Posts Tagged ‘lifelogging’

This Guy Has Taken a Picture of Everything His Right Hand Has Touched For the Past 11 Years

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Quite a few lifelogging cameras and services have emerged in the past few years, but one Italian guy in Sweden has been doing it much, much longer than that — and in a strange way, to boot. 36-year-old Alberto Frigo has snapped a photo of every object his right hand has touched for the past 11 years. His project is titled “Images of the artifacts used by the main hand.”
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The iON SnapCam is a Wearable Lifelogging Camera That Can Also Stream Your Life Live

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The lifelogging camera market is starting to get crowded. One day after Narrative announced a new version of its wearable, always-snapping camera, a new challenger has emerged. It’s called the SnapCam, and is made by a company called iON (better known for making home and action cameras).
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Narrative Unveils the Second Version of Its Wearable Lifelogging Camera

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Narrative has just announced the second generation of its wearable lifelogging camera, and the new model features wireless connectivity and a better camera for constantly documenting your life.
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Heartwarming Project Uses Lifelogging Cameras to Capture the Bond Between Mothers and their Babies

You wouldn’t expect lifelogging cameras to be the source of tear-jerking footage, but the folks at Huggies Korea recently launched a heartwarming project that’ll get you, as they say, right in the feels. Read more…

NewViewWear: Clothes with a Life-Logging Camera Built Right In

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It was inevitable. As camera tech progressed, cameras became smaller. As cameras became smaller, their implementation into more areas of technology and culture as a whole became more ubiquitous.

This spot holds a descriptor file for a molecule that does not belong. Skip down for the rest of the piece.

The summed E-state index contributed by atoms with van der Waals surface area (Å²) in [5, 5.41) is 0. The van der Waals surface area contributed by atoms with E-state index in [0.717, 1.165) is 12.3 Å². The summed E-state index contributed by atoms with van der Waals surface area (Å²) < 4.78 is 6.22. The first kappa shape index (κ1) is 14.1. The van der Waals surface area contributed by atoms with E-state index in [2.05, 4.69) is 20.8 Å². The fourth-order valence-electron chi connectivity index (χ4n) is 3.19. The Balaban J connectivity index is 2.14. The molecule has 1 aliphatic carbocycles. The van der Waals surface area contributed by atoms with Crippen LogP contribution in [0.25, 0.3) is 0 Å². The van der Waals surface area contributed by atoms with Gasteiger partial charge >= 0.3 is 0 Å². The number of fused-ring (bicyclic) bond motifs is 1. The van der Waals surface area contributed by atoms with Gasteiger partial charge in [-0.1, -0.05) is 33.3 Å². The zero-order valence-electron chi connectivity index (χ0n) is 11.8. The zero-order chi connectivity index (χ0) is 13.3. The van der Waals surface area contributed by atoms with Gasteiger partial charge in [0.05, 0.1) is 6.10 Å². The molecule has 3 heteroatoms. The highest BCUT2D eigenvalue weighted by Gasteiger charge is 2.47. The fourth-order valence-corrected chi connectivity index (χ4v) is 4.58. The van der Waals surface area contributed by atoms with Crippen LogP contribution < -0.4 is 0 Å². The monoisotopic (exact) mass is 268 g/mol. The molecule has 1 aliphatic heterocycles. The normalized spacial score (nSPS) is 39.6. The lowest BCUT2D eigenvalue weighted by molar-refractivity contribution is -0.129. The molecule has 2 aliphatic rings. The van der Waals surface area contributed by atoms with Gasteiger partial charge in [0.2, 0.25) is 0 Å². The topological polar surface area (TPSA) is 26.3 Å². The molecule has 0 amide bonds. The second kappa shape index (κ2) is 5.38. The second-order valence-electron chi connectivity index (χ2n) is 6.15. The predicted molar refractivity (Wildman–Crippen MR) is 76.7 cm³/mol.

Where we currently are in this ongoing progression is a turning point of sorts where cameras are as wearable as the clothes on our back, and NewViewWear just took it a step further with a new line of clothing that has a camera built right in. Read more…

Tiny, Lensless Sensor May Someday Turn Any Device Into a Rudimentary Camera

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This latest device from technology licensing company Rambus goes to show: when you combine information-gathering sensors with powerful algorithms, you can yield some incredible results.

Developed by research scientist Patrick Gill, this 200 micron diameter glass sensor is capable of capturing an image of remarkable quality for its size. Etched with a spiral pattern, the light reflecting off of whatever object is being “photographed” is transferred as a pattern, in the form of spherical light, to the CMOS sensor. Read more…

Neurocam is Like a Google Glass Camera That You Control with Brain Waves

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Google is planning on rolling wearable camera glasses out to the general public in the near future, so we may soon be hearing utterances of “okay glass” all around us as owners snap photos with voice control. If using your voice as a shutter isn’t your thing, you might want to start waiting for the Neurocam. It’s a crazy iPhone-based camera system that uses your brain waves to snap photos!
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Lifelogging Camera Maker Memoto Has a New Name, $3M in Capital and a Ship Date

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Memoto, the company behind the wearable camera that automatically documents the user’s life by taking a photo every 30 seconds, has a new name, $3 million in fresh capital, and plans to start shipping product next month. Read more…

First Wink-to-Shoot App Now Available for Google Glass Users

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A couple of weeks ago, it was discovered that Google Glass has wink detection features baked into the device that could allow users to stealthily snap photographs of anything just by winking at it. Today, the first wink-to-shoot app was launched.
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First Look at Photos Shot Using a Memoto Wearable Lifelogging Camera

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Memoto has been making an appearance at the SXSW 2013 festival over the past week. When founders arrived at the show last Thursday, they wore two of the tiny lifelogging cameras they’ve been developing. The devices snapped one photo ever thirty seconds, and the duo soon amassed tens of thousands of point-of-view images capturing the things they were experiencing in Austin, Texas.

If you’re curious about the image quality of the wearable cameras, the company has published a set of initial sample photos.
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